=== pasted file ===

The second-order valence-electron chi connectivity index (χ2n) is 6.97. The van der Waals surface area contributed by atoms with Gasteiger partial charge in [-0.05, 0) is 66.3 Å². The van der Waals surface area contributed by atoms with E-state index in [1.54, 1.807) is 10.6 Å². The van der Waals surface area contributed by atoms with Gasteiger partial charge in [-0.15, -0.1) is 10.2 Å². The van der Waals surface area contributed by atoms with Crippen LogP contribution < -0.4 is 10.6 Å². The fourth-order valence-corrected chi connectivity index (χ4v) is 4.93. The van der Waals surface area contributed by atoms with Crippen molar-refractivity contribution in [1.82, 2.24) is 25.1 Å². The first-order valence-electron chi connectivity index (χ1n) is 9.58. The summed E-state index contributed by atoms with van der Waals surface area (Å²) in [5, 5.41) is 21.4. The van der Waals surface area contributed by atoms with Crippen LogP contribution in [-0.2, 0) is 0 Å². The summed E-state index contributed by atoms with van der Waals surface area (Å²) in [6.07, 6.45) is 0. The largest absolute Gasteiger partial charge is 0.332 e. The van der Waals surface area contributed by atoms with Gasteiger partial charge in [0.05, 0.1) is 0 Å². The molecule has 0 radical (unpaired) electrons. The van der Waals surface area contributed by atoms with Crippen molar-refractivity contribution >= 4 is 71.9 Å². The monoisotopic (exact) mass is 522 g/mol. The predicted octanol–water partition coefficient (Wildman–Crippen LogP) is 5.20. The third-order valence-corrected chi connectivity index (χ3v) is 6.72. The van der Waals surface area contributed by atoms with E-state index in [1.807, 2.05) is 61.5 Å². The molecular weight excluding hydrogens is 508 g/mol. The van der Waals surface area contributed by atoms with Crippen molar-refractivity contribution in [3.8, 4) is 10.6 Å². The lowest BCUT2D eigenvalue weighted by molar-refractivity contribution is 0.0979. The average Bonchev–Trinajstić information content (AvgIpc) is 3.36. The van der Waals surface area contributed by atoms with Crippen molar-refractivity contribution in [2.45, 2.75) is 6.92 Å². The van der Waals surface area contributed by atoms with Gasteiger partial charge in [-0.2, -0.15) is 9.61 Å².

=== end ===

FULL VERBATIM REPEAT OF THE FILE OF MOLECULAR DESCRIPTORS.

The second-order valence-electron chi connectivity index (χ2n) is 6.97. The van der Waals surface area contributed by atoms with Gasteiger partial charge in [-0.05, 0) is 66.3 Å². The van der Waals surface area contributed by atoms with E-state index in [1.54, 1.807) is 10.6 Å². The van der Waals surface area contributed by atoms with Gasteiger partial charge in [-0.15, -0.1) is 10.2 Å². The van der Waals surface area contributed by atoms with Crippen LogP contribution < -0.4 is 10.6 Å². The fourth-order valence-corrected chi connectivity index (χ4v) is 4.93. The van der Waals surface area contributed by atoms with Crippen molar-refractivity contribution in [1.82, 2.24) is 25.1 Å². The first-order valence-electron chi connectivity index (χ1n) is 9.58. The summed E-state index contributed by atoms with van der Waals surface area (Å²) in [5, 5.41) is 21.4. The van der Waals surface area contributed by atoms with Crippen LogP contribution in [-0.2, 0) is 0 Å². The summed E-state index contributed by atoms with van der Waals surface area (Å²) in [6.07, 6.45) is 0. The largest absolute Gasteiger partial charge is 0.332 e. The van der Waals surface area contributed by atoms with Gasteiger partial charge in [0.05, 0.1) is 0 Å². The molecule has 0 radical (unpaired) electrons. The van der Waals surface area contributed by atoms with Crippen molar-refractivity contribution >= 4 is 71.9 Å². The monoisotopic (exact) mass is 522 g/mol. The predicted octanol–water partition coefficient (Wildman–Crippen LogP) is 5.20. The third-order valence-corrected chi connectivity index (χ3v) is 6.72. The van der Waals surface area contributed by atoms with E-state index in [1.807, 2.05) is 61.5 Å². The molecular weight excluding hydrogens is 508 g/mol. The van der Waals surface area contributed by atoms with Crippen molar-refractivity contribution in [3.8, 4) is 10.6 Å². The lowest BCUT2D eigenvalue weighted by molar-refractivity contribution is 0.0979. The average Bonchev–Trinajstić information content (AvgIpc) is 3.36. The van der Waals surface area contributed by atoms with Crippen molar-refractivity contribution in [2.45, 2.75) is 6.92 Å². The van der Waals surface area contributed by atoms with Gasteiger partial charge in [-0.2, -0.15) is 9.61 Å².